Naomi Shelton has experience in education related community engagement both at the national and local levels and public administration. Currently, she is the Director of K-12 Advocacy at UNCF (United Negro College Fund), the nation’s largest and most effective minority education organization. There, she focuses on national education initiatives and community engagement efforts to ensure more African-American students are college and career ready. Naomi is currently a member of the DC Public Charter School Board, appointed by Washington, D.C. Mayor, Muriel Bowser. Her passion is educational equity. Follow Naomi on Twitter at @NaomiSheltonDC
The Ohio State Department of Education published its goals for White students at 86.3 versus 63.4 for Black students, as reported by the Performance Index Subgroup Data. The NAACP Leadership made this presentation to the Roberts Deliberating Club (RDC), which is comprised of Black professionals and business leaders, last month, where data was rolled out that they found to be incredulous.
“If this is true, why is the community not more aware,” said Atty Charles Mickens, an RDC member.
“We are trying to make the community aware of this disparity which is why we are presenting it, said George Freeman, NAACP President. “It took a while to ferret out the details.”
“In March 2018, the State Superintendent didn’t even know that he could require teachers to teach the State standards,” said Freeman.
“When we pointed out to him that he had the power to order the teachers to comply and as of August 2018, there was an official order to do so.”
It took time to dig into the details, but the Ohio Department of Education Superintendent DeMaria has ordered the teachers to adhere to standards for the first-time in history, said Freeman.
That might sound unbelievable, but in retrospect, it is hard to fathom, but thanks to the leadership of the local and state NAACP, there has been intense and focused attention on providing remedies long overlooked.
DeMaria responded to a series of questions posed by the NAACP Education Task Force, one of them being, “Are all Ohio Licensed classroom teachers required to teach the State Criterion Reference Standards?”
His answer in a written response in August 2018 “There is no legal requirement specifically directed to teachers relative to teaching the State’s standards”.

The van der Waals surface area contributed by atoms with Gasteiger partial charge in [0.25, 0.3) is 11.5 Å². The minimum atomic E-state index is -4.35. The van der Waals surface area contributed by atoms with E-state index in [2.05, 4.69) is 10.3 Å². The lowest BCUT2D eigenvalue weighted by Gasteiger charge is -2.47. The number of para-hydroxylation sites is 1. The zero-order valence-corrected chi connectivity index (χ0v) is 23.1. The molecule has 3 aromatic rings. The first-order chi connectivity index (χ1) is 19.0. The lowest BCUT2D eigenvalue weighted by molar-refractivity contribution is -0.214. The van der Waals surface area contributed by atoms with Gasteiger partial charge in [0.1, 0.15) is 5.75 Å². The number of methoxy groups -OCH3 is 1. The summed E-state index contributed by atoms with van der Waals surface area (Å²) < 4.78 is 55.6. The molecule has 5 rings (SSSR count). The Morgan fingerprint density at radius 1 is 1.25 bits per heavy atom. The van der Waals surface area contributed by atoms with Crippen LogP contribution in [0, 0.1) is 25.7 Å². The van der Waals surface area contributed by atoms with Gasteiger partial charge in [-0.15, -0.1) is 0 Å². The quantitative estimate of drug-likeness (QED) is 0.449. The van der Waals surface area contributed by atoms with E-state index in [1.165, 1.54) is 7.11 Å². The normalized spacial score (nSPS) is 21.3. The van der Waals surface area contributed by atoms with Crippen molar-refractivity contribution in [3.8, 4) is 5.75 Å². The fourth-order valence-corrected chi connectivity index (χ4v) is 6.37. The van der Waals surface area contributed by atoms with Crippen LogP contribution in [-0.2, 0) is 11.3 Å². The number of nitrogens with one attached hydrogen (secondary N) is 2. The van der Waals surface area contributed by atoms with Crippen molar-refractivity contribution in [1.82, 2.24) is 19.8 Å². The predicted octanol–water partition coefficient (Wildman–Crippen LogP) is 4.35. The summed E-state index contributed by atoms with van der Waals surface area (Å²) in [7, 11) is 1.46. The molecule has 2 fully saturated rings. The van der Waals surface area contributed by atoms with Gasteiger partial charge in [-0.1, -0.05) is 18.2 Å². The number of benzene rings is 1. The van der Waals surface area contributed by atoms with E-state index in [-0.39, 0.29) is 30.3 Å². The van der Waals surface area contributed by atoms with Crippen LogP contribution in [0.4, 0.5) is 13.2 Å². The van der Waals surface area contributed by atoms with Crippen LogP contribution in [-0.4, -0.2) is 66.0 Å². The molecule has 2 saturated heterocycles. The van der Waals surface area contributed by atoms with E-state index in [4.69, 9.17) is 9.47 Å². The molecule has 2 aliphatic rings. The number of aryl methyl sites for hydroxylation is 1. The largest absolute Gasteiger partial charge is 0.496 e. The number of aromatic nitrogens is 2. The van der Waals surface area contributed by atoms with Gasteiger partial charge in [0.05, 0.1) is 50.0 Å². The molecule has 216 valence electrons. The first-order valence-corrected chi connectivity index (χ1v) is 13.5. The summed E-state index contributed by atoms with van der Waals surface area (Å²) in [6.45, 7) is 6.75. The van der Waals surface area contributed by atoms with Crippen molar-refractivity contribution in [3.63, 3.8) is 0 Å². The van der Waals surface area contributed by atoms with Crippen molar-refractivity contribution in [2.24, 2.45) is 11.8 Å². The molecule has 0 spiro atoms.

DeMaria followed with the statement “standards are what is tested, one might suggest a strong motivation to teach the standards.”
The response came following months of digging into the data to prove that the fault of the failures falls squarely in the lap of the administration of both the State and the school District.
“If they don’t require it, strong motivation obviously has not had an impact” said Dr. McNair, president of the RDC. The 20 years of published report card failures prove a strong motivation does not make a requirement.”
“We often battle the misperception that poverty is the cause for low performance, but data has proven conclusively that race is a factor not understood or factored in the equation,” said Jimma McWilson, who chairs the State NAACP Task Force on ESSA and Preventing School Takeovers and serves as the Secretary of the local chapter.
Indeed, Steubenville, which mirrors Youngstown with a 100% poverty student population, has targets much higher and performance much higher. The missing link is addressing the race factor specifically, said McWilson.
When the State audit of the District was released it validated this important flaw which is obviously a key to success for students.
“You’ve heard of students graduating with high GPA’s that struggle in college because of the lack of preparation. That preparation weakness is a signal that the grades were not standard, but subjective based on the classroom teacher,” said Freeman.
“We’ve been at this for several years and the consistent clear message is that many educators don’t know the legal ramifications of their positions,” said Freeman.
“The rhetoric around teaching to a test has been bandied about, but the standards are what is required on college entrance exams” said Jerry Sutton, CPA and RDC member.
“Things like this have been happening for years and more people need to be aware of them. We could have kept them (NAACP) here for hours,” said Sutton.
Dr. McNair commended the NAACP leadership for keeping a keen focus on these details.
“We find it unbelievable that the standards have not been required, but rather suggested. And the fact that the State targets are so low for Black students only reinforces the fact, as earlier reported, the failure is not on the parents or poverty or even the teachers. It’s the leadership. If teaching the standards is not required or inspected, it can’t realistically be expected,” said McNair.
“What makes it so unfortunate is the Black community and the children’s future is in peril as a result. It is unconscionable,” said McNair.
“The big challenge is the R word,” said Dr. McNair. “When race is discussed as a problem White people often have a difficult time wrapping their heads around the problem. The data clearly indicates addressing race, and not poverty only, is a leadership, and a strategic planning issue that must be addressed head on.”
The Roberts Deliberating Club meeting was held at Mill Creek Community Center on Glenwood Ave, Youngstown, in December 15, 2018. The following link is to the State report card with the targets for improvement.